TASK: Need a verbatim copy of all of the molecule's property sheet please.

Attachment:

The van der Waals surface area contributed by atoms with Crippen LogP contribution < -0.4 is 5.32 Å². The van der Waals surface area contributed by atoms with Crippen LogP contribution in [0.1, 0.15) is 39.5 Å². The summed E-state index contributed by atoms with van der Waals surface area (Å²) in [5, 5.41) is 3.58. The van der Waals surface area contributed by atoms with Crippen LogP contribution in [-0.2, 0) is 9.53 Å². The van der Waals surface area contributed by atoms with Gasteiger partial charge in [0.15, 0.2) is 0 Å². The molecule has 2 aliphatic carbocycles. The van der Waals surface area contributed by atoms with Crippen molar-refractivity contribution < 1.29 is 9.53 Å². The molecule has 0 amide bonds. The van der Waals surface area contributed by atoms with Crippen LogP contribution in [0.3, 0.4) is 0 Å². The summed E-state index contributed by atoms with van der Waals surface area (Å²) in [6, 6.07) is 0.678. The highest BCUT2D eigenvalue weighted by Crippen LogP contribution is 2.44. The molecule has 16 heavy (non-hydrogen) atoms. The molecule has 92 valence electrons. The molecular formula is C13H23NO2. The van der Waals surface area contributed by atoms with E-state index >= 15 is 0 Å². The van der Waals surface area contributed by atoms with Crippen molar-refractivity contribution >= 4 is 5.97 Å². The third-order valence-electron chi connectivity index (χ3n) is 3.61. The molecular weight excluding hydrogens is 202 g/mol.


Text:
The van der Waals surface area contributed by atoms with Crippen LogP contribution < -0.4 is 5.32 Å². The van der Waals surface area contributed by atoms with Crippen LogP contribution in [0.1, 0.15) is 39.5 Å². The summed E-state index contributed by atoms with van der Waals surface area (Å²) in [5, 5.41) is 3.58. The van der Waals surface area contributed by atoms with Crippen LogP contribution in [-0.2, 0) is 9.53 Å². The van der Waals surface area contributed by atoms with Gasteiger partial charge in [0.15, 0.2) is 0 Å². The molecule has 2 aliphatic carbocycles. The van der Waals surface area contributed by atoms with Crippen molar-refractivity contribution < 1.29 is 9.53 Å². The molecule has 0 amide bonds. The van der Waals surface area contributed by atoms with Crippen LogP contribution in [0.3, 0.4) is 0 Å². The summed E-state index contributed by atoms with van der Waals surface area (Å²) in [6, 6.07) is 0.678. The highest BCUT2D eigenvalue weighted by Crippen LogP contribution is 2.44. The molecule has 16 heavy (non-hydrogen) atoms. The molecule has 92 valence electrons. The molecular formula is C13H23NO2. The van der Waals surface area contributed by atoms with E-state index >= 15 is 0 Å². The van der Waals surface area contributed by atoms with Crippen molar-refractivity contribution >= 4 is 5.97 Å². The third-order valence-electron chi connectivity index (χ3n) is 3.61. The molecular weight excluding hydrogens is 202 g/mol.